Bitrā Island atoll 0.10 45.61 2 264 11°33′N 72°09′E / 11.55°N 72.15°E / 11.55; 72.15 (Bitrā Island)
Kiltān Island atoll 2.20 1.76 1 3664 11°29′N 73°00′E / 11.483°N 73°E / 11.483; 73 (Kiltān Island)
Kadmat Island (Cardamum) atoll 3.20 37.50 1 5319 11°14′N 72°47′E / 11.233°N 72.783°E / 11.233; 72.783 (Kadmat Island)
Elikalpeni Bank bank - 95.91 - - 11°12′N 73°58′E / 11.2°N 73.967°E / 11.2; 73.967 (Elikalpeni Bank)
Peremul Par reef 0.01 83.02 1 - 11°10′N 72°04′E / 11.167°N 72.067°E / 11.167; 72.067 (Peremul Par)
Amini Island 1) atoll 2.59 155.09 1) 1 7340 11°06′N 72°45′E / 11.1°N 72.75°E / 11.1; 72.75 (Amini Island)
Laccadive Islands
Bangaram Island (Bangaram) 2) atoll 2.30 46.25 4 - 3) 10°56′N 72°17′E / 10.933°N 72.283°E / 10.933; 72.283 (Bingaram Island)
Agatti Island 2) atoll 3.84 17.50 4 7072 10°50′N 72°12′E / 10.833°N 72.2°E / 10.833; 72.2 (Agatti Island)
Pitti Island 1) island 1) 0.01 155.09 1) 1 - 10°50′N 72°38′E / 10.833°N 72.633°E / 10.833; 72.633 (Pitti Island)
Androth Island (Andrott) atoll 4.90 4.84 1 10720 10°50′N 73°41′E / 10.833°N 73.683°E / 10.833; 73.683 (Androth Island)
Kavaratti Island atoll 4.22 4.96 1 10113 10°33′N 72°38′E / 10.55°N 72.633°E / 10.55; 72.633 (Kavaratti Island)
Kalpeni Island atoll 2.79 25.60 7 4319 10°05′N 73°38′E / 10.083°N 73.633°E / 10.083; 73.633 (Kalpeni Island)
Suheli Par atoll 0.57 78.76 2 - 10°05′N 72°17′E / 10.083°N 72.283°E / 10.083; 72.283 (Suheli Par)
Investigator Bank bank - 141.78 - - 08°32′N 73°17′E / 8.533°N 73.283°E / 8.533; 73.283 (Investigator Bank)
Minicoy Island atoll 4.80 30.60 2 9495 08°17′N 73°02′E / 8.283°N 73.033°E / 8.283; 73.033 (Minicoy Island)
Lakshadweep   32.69 4203.14 32 60595 08°16'-13°58'N,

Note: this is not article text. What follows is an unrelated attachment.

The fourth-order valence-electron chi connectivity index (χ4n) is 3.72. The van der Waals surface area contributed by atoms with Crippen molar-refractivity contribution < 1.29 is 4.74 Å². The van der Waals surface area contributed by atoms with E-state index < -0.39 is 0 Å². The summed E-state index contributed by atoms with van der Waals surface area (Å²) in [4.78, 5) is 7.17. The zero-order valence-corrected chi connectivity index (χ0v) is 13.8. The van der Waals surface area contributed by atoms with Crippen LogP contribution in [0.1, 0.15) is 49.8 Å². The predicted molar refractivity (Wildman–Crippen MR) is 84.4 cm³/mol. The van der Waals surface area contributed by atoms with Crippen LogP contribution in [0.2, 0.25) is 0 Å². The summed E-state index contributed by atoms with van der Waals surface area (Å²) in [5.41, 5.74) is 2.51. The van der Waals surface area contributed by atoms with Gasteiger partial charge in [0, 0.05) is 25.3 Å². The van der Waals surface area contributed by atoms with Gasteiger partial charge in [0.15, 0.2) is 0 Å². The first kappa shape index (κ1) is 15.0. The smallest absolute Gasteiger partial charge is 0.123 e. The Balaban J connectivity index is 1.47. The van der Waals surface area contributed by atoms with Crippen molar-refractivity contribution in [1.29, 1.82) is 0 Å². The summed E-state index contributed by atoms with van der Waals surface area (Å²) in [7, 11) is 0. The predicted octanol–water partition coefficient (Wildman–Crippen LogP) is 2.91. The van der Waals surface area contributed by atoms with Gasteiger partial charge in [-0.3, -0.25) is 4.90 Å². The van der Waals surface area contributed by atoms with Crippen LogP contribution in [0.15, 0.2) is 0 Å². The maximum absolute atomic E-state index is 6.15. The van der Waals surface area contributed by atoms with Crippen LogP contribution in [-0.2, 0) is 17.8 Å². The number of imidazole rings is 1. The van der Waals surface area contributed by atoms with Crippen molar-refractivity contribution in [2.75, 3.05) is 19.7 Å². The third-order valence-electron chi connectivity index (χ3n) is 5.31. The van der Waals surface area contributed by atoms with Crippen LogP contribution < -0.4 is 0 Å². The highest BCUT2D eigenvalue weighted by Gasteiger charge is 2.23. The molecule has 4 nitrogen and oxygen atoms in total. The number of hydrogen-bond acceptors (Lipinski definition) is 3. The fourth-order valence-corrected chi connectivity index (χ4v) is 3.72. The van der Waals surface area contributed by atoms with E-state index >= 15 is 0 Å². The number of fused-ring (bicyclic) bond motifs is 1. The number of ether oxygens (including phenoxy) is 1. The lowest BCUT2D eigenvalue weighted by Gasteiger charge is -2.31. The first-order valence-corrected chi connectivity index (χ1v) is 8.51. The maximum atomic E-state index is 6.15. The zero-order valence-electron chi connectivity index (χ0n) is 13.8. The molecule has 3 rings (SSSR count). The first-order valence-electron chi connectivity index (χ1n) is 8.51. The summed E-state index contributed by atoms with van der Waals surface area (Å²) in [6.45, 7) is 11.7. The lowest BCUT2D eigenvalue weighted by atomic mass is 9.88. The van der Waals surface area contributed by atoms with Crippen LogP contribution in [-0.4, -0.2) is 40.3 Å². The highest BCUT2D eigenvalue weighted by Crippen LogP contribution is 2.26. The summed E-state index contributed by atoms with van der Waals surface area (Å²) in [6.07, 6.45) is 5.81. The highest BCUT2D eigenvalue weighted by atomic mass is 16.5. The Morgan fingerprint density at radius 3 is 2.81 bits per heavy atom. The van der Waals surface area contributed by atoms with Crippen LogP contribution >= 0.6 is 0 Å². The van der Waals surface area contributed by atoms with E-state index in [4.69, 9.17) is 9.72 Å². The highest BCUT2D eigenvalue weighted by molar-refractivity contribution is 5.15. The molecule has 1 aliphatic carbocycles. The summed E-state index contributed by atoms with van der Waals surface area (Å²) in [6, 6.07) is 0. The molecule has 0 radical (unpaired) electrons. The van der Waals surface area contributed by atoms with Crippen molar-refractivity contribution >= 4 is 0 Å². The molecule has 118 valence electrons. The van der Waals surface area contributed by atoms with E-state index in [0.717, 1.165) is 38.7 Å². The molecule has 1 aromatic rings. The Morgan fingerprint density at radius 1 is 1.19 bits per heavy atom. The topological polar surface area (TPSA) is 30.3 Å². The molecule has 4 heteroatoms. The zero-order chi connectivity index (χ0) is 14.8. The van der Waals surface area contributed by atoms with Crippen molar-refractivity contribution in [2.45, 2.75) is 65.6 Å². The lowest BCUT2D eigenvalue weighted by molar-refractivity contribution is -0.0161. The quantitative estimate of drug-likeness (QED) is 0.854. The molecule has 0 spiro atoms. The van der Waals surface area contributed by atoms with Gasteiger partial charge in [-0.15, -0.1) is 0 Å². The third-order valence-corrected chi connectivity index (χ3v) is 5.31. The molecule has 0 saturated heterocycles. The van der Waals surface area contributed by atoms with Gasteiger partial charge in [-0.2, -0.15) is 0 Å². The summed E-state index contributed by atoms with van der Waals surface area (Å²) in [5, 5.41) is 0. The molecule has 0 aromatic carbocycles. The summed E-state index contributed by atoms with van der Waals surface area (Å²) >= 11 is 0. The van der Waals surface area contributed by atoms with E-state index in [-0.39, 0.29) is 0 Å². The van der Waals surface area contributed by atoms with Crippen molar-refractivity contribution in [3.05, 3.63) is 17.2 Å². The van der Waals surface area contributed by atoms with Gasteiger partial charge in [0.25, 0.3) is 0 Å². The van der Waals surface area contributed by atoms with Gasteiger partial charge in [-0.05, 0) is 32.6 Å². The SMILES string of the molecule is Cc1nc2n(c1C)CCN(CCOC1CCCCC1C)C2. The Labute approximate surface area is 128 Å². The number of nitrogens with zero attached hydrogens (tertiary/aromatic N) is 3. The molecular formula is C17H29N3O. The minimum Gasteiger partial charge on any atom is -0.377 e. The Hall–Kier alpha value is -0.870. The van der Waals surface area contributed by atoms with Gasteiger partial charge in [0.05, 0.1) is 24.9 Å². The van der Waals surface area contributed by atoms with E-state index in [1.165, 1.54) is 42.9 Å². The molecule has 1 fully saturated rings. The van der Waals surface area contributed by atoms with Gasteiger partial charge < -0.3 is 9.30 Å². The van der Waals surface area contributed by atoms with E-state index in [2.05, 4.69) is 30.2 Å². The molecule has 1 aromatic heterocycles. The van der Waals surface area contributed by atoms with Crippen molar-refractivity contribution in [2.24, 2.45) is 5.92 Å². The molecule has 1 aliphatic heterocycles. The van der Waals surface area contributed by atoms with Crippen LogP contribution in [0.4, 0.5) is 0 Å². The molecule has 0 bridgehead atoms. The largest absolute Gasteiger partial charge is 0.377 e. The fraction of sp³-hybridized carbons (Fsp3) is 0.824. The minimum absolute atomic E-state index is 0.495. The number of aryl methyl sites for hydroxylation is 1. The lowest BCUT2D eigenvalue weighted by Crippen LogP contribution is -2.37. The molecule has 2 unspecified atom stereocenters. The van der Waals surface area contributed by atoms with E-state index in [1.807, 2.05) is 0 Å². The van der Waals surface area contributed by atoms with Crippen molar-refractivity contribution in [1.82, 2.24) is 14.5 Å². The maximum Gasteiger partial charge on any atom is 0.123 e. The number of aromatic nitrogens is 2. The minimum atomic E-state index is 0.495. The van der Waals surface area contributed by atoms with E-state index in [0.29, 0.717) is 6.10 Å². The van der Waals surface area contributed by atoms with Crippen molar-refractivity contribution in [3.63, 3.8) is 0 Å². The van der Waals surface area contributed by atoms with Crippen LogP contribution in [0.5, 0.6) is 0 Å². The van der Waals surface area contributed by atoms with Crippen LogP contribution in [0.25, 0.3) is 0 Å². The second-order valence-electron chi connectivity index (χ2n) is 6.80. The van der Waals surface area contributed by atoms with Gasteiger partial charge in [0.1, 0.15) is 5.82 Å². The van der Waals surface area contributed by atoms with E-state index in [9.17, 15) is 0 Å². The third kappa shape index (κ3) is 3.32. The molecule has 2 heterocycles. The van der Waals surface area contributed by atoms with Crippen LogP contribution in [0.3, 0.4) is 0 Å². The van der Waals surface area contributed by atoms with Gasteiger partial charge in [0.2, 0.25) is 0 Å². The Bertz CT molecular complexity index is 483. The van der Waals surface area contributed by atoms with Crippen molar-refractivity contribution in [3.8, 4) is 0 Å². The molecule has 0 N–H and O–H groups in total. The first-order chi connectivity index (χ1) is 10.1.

1) Amini Island and Pitti Island are both on Pitti Bank,
a largely sunken atoll with a lagoon area of 155.09 km²
2) Bingaram and Agatti Islands are connected by a shallow submarine ridge
3) new international tourist resort,
otherwise uninhabited, but with a population 61 at the 1990 census

The main islands are Kavaratti (where the capital city, Kavaratti, is located), Agatti, Minicoy, and Amini. The total population of the territory was 60,595 according to the 2001 census. Agatti has an airport where there are direct flights from Kochi, Kerala or Ernakulam (Cochin). Tourists need a permit to visit the islands; foreign nationals are not permitted to visit certain islands. Consumption of alcohol is not permitted in the islands except on Bangaram Island.

The name of the archipelago literally translates as "hundred thousand islands" (laksha = "one hundred thousand", dweep = "island"). Lakka (Lacca) is the Malayalam equivalent of Laksha. Until 1973, the island group was known by the Anglicised name Laccadives (compare to Maldives and Suvadives) although the term Laccadives strictly only applies to central Lakshdweep with the northern Amindivi Islands and Minicoy to the south considered separate. This is reflected in the pre-1973 name of the union territory, Laccadive, Minicoy, and Amindivi Islands (Malayalam: ലക്ഷദ്വീപ്, മിനിക്കോയ്, അമന്തീവ Lakṣhadvīp, Minikkoy, Amantīv). The Laccadive Islands and Minicoy Island are known as the Cannanore Islands.


The inhabited islands in the Sub-Division are following: Bitra, Chetlat, Kiltan, Kadmat, Amini, Agatti

The inhabited islands in the Sub-Division are following: Bangaram, Kavaratti, Androth, Kalpeni

The inhabited islands in the Sub-Division are following: Minicoy


Passenger ship M.V. Amindivi of the Lakshadweep Islands administration docked at Old Mangalore port.

Agatti Aerodrome on Agatti Island is currently the only airport in Lakshadweep. Indian Airlines, the state-owned carrier, serves Agatti and flies to Kochi on the mainland. Also, from April 2007, a private carrier, Kingfisher Airlines, has commenced flights to and from Agatti. Kingfisher connects Kochi and Bangalore to Agatti. The other islands are linked by helicopter or boat service.